Occasionally during a computed tomography (CT) scan, a doctor will find calcium deposits on the liver. This condition is known as liver calcification or hepatic calcification. Calcification on the liver generally indicates calcium has formed in areas affected by past infection or injury, typically to protect the area from further damage. Calcium build-up may also be found during pregnancy on an ultrasound of a fetus.
A calcified liver may be indicative of liver lesions or tumors, although liver calification is not commonly associated with a serious disorder or underlying condition. If, during a scan of the liver, the only irregularity seen is the presence of liver calcification, this is generally not a major cause for concern. Occasionally, medications may also cause calcification in the liver if the body reacts negatively to a drug.
Liver calcification in a newborn may be caused by infection, which may occur in the womb or shortly after birth. Abdominal inflammation may cause calcific liver conditions in newborns due to a rupture of the bowel wall during childbirth. A drainage of fetal stool matter, also known as meconium, may be responsible for infection, leading to calcium build up in areas of the liver. Blood clots forming on the liver that damage surrounding tissue may also cause calcification.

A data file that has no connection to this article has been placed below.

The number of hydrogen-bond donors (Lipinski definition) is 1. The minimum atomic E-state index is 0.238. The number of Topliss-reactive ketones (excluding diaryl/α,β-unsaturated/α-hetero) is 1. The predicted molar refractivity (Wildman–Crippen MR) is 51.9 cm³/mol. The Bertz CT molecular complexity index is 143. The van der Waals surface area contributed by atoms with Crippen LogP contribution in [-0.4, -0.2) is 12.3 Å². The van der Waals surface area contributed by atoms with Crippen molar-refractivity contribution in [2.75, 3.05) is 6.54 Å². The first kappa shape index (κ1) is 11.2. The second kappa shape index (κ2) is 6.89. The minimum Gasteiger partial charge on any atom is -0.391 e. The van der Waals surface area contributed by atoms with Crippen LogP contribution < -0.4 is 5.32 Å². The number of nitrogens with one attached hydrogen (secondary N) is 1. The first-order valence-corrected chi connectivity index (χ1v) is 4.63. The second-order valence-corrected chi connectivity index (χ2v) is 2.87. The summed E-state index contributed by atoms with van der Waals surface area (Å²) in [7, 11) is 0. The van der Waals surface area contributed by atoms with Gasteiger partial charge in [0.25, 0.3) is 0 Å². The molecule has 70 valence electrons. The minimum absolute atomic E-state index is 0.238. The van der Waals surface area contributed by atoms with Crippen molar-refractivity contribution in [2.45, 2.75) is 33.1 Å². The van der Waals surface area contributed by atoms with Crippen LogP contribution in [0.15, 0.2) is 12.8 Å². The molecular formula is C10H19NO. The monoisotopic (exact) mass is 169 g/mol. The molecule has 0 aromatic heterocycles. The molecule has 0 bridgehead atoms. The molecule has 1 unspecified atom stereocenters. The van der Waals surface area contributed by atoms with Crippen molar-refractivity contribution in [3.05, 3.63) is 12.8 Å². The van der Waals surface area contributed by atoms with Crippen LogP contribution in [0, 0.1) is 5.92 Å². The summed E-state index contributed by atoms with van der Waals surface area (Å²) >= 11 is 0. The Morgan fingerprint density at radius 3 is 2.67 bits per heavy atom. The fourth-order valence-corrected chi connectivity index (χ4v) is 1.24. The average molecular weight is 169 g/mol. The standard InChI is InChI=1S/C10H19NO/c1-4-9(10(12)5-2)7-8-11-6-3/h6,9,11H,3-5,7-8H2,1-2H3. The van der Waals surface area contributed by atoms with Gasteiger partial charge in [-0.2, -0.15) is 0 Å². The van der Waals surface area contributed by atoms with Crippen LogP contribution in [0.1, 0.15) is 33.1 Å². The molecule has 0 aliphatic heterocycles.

Liver calcification may also be due to excessive alcohol consumption. This occurs when the liver attempts to heal itself from alcohol damage. As a result, an accumulation of calcium is deposited on the liver. In advanced and severe cases, calcification may occur in conjunction with cirrhosis.
Liver disorders may also cause calcification. Cysts or tumors within the liver are a major cause for this build-up. In a benign tumor, lesion, or cyst, there may be no symptoms. The calcification may be detected by ultrasound or CT scan. A biopsy can determine if these growths are cancerous. If benign, there may be no need for treatment and the situation may resolve over time.
A malignant tumor with liver calcification may require advanced or invasive treatment. Surgery to remove a mass or radiation therapy may be an option for calcification on the liver caused by a malignant tumor. A follow-up course of chemotherapy may also be prescribed.
When a newborn with liver calcification is found to have a liver tumor at birth, this is often a benign mass. Typically, the growth will require surgical removal. In most cases, the infant will require no further medical intervention.